LEHI — Todd Vincze realizes he's taking on a mighty challenge attempting to restore the historic Lehi Commercial and Savings Bank/Lehi Hospital to its former state of glory.

He understands it will probably take a fortune and at least two years of hard labor to put the building back to the way it was in 1891.

But that's OK with him. He believes in the future — and in the past.

"This was probably the first hospital in Utah County. It's already on the federal and state historical register. When it's done, you'll be very, very surprised," Vincze said. "It'll be beautiful."

Others in the community agree with him.

"I think what Todd is doing with the old hospital building is a wonderful asset to the community," said Richard Van Wagoner, Lehi's historian. "He's going to restore that to the condition it was when it was new, when it was the grandest building in Lehi. It has beautiful brick work, really intricate, interesting detail. There's nothing quite like it in town."

The building at 206 E. State indeed has a colorful history.

It was established in June 1891 with a capitalization fund of $50,000 as the Lehi Commercial and Savings Bank. Then it became the Utah Banking Co. It was closed temporarily by the state bank examiner in 1911, reopened as the People's Bank and then shut down as a bank for good in 1921.

Before it was closed, the east room on the ground floor was used as a church meeting place and the large upper floor room for community dances.

A dozen businesses had their offices in the building.

When there was a classroom shortage in 1917 and again in 1919, the building provided badly needed space for primary school students.

In 1923, N.O. Malan purchased the building and tried to combine an automobile repair shop and an undertaking parlor into a viable business. That effort did not succeed.

Dr. Fred Worlton opened the Lehi Hospital on the second floor of the building in 1926, with 10 beds and an operating room. The hospital saw 150 patients in 1928, when he added another four beds, a reception room, a bathroom and a kitchen on the ground floor.

After Worlton died, Dr. Elmo Eddington purchased the building from Worlton's widow and tried to open a practice. His first patient, after weeks of waiting, was actually a sick cow.

A slow-moving water-powered elevator sometimes made it exciting to get a woman in labor to the second floor delivery room in time. Eddington's daughter once brought her horse up the elevator for help.

In 1937, Eddington deeded the building to the city of Lehi so it could qualify for federal funds. A $14,000 Works Progress Administration grant helped pay for an upgrade to 18 beds. It remained in business for the next 35 years until competition took away most of the patients and it was condemned by the State Board of Health in 1965.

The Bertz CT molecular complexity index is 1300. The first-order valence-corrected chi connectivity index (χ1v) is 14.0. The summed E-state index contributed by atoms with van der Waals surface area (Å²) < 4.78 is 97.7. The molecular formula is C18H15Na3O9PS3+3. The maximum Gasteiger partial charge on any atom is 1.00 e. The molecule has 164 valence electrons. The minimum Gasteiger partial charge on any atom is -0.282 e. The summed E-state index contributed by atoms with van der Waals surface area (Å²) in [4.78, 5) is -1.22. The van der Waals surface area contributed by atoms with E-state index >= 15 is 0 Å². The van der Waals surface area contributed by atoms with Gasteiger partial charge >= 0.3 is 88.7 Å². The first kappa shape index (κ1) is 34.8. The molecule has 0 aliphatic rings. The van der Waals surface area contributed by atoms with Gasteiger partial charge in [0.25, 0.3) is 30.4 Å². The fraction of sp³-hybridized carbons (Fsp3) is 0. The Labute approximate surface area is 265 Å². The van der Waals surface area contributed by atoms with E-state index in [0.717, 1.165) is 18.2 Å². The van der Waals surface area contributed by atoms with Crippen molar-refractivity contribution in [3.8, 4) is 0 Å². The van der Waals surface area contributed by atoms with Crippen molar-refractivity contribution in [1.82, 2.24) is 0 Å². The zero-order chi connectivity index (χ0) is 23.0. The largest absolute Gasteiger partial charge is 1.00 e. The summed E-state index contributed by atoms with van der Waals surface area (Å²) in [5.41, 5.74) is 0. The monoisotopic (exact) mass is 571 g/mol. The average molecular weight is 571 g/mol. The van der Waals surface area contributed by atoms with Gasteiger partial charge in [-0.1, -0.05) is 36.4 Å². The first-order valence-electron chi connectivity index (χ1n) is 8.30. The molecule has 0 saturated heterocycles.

It has since stood mostly vacant and for sale except for an occasional rental as a furniture outlet, a music store and an apartment.

Vincze first saw it as the East Coast resident traveled through Lehi on business. He was immediately taken with what appeared to be a three-story white stucco structure.

"I liked the building. I saw the building. I had no idea what was underneath," he said. "I saw a price and said OK. Am I crazy? Probably."

The building is actually red brick and sandstone with a basement, two vaults and two upper floors. All of the wiring and plumbing will have to be replaced.

Many of the interior walls and stairs will come out. The original window arches will be uncovered, and the oblique glass front will be replaced.

"Not much of the interior is original," Vincze said. "We'll restore the exterior to what it was, but inside we'll add a place for nine guest bedrooms, a beauty salon, offices, a small florist shop and a photo studio. It'll become the ultimate bed and breakfast wedding stop for people who have family or friends getting married in the area."

What Vincze needs help with now is information. He's hoping to talk with residents who were born in the hospital or who can recall staying in there so he can build a computer database of the building's history.

He's looking for the original blueprints as well.

He's also selling sidewalk pavers to anyone who wants to help with the restoration costs, which he figures will easily come to a million dollars.

"I do have some investors and some money to do this," Vincze said. "But it would be nice to have some help."

To reach Vincze, call 427-1046.

E-MAIL: haddoc@desnews.com